By Amy Silverman
By Olivia LaVecchia
By Monica Alonzo and Stephen Lemons
By Chris Parker
By Michael Lacey
By Weston Phippen
It's just that after years of covering these two, it is my opinion that both Romley and Ortega are more concerned with headlines than with law enforcement.
Last week the professional turned very personal.
Last week I read AzScam transcripts that document an effort to set me up.
From the first moment AzScam became public, Ortega and Romley said they had solid intelligence that state legislators were on the take. It wasn't a matter of entrapping local officials, far from it; Ortega and Romley told us the sting was necessary to root out politicians whose votes were for sale.
Dipping into the bottomless cash pool of drug forfeitures, for which there is no public accounting, Ortega and Romley set up in business a professional hoodlum named Joseph Stedino. The police chief and the prosecutor spent nearly $1 million to lure politicians into their snare.
Portraying himself as a front man for casino interests, Stedino opened up an office in Phoenix. Soon he was passing out stacks of cash to legislators who would vote for legalized gambling in Arizona.
Legislators were videotaped selling their votes.
Stedino, of course, did not know anyone at the statehouse. He relied upon people like Gary Bartlett.
A fringe player in political circles, Bartlett had a keen taste for blackjack and craps. He was also fond of boasting about all the friends he had in powerful places.
In January 1990, Stedino wrote his handlers: If this man [Bartlett] is telling 10 percent truths, he is talking about major political corruption... . I believe this man will open doors in Arizona politics that will fire the shot heard round the world if we go with him." Dazzled at the prospect of firing a shot heard round the world, Ortega and Romley never determined if Bartlett was a barroom braggart or a real player.
Stedino was given the green light to hire Bartlett for $1,000 a week; together they would sell the scheme of legalized gambling in Arizona. While Bartlett and Stedino were setting up shop, they met at the Black Angus restaurant at 2200 East Camelback. Stedino wore a body bug to the meeting on February 8, 1990.
...Bartlett and the leasing agent arrived at the Black Angus. The source [Stedino], Bartlett and the leasing agent talked about office space at various locations around town.
When the leasing agent left, Bartlett told the source [Stedino] that he was sick again and has not been able to work as hard on the office problem as he wants to. The source [Stedino] did pay Bartlett his first week's salary prior to leaving the restaurant.
The source [Stedino] asked Bartlett if he had heard back from [Representative] Don Kenney. Bartlett said he had not heard from Kenney yet... . The source [Stedino] asked Bartlett if he knew a [Representative] Bobby Raymond or Mike Lacey. Bartlett said he was good friends with Bobby Raymond but did not know Mike Lacey other than he has the New Times." Representatives Kenney and Raymond were eventually sentenced to five- and two-year prison terms, respectively, for selling their votes.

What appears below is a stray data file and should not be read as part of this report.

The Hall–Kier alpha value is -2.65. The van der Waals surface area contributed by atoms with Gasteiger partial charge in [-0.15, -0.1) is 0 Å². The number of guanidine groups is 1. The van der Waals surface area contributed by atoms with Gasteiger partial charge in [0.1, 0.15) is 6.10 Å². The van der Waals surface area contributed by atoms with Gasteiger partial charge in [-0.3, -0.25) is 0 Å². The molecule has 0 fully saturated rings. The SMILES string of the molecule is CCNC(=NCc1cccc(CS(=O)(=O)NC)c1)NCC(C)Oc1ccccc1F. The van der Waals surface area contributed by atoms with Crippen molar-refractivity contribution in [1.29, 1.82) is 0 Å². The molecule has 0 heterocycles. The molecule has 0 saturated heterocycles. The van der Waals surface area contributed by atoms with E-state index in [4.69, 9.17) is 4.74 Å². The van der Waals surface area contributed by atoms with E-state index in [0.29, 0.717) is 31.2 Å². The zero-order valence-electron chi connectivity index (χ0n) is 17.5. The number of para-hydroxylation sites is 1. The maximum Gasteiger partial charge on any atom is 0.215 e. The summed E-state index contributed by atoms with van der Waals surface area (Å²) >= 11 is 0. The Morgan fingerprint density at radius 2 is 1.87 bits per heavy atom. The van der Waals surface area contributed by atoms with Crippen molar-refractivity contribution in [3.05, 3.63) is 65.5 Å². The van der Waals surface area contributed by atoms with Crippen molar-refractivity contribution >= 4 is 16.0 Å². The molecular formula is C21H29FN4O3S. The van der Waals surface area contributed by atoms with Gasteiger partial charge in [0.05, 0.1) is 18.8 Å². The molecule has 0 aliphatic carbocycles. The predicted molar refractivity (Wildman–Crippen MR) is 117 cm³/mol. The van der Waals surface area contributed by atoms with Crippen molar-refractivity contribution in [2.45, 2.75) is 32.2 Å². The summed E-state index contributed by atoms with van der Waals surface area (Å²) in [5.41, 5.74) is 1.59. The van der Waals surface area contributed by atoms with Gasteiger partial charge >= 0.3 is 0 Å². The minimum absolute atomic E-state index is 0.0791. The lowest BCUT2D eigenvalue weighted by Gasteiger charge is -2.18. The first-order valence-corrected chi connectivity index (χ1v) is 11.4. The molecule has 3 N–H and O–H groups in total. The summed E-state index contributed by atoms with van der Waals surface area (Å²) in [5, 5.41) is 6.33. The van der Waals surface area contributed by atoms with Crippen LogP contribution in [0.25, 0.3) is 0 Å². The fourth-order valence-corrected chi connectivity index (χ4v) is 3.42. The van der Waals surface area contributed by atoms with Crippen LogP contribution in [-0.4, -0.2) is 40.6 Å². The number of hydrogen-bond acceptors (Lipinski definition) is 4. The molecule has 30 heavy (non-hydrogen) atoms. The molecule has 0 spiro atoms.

But why would Ortega and Romley's front man, Joseph Stedino, try to suck me into AzScam?
Ortega and Romley's story was that the sting was launched to expose corrupt legislators. Law enforcement records subsequently revealed that the allegations of corruption originated with Gary Bartlett. But it isn't Bartlett who puts my name into play; it's law enforcement's undercover agent, Stedino, who pumps Bartlett about me.
I am not a legislator. I am not a lobbyist. I don't have a single friend who is a legislator or a lobbyist. I have never written about, nor do I endorse, legalized gambling in Arizona; in fact, I seldom use my column to comment on any legislation. Prior to the publicity that engulfed AzScam, I don't think I'd ever heard of Gary Bartlett.
And, obviously, he'd never met me. Nor had Joseph Stedino. Brought in from out of state by Richard Romley, Stedino knew nothing about me.
We know now from records that have been released that Stedino's every step was stage-managed by Ortega and Romley. Romley personally worked with the FBI to import Stedino to Arizona from Reno, Nevada. When not directly involved, Ortega was kept briefed on the smallest of details. At one point, prosecutors, who were hidden in an adjoining room watching Stedino work a vulnerable legislator, telephoned into Stedino's office. As Stedino looked his prey in the eye, he was coached over the office telephone on how best to entice the politician into breaking the law.
With this sort of attention to detail, and given Romley and Ortega's hands-on involvement in this case, it is not credible that Stedino accidentally came up with my name.
Which one of Stedino's handlers, Ortega or Romley, tried to tie me to AzScam?
Of course, Richard Romley, as he always does when confronted with an embarrassing question, has refused to come to the telephone. Inquiries are met with silence. Ortega has retired. A spokesman for the police department refuses comment.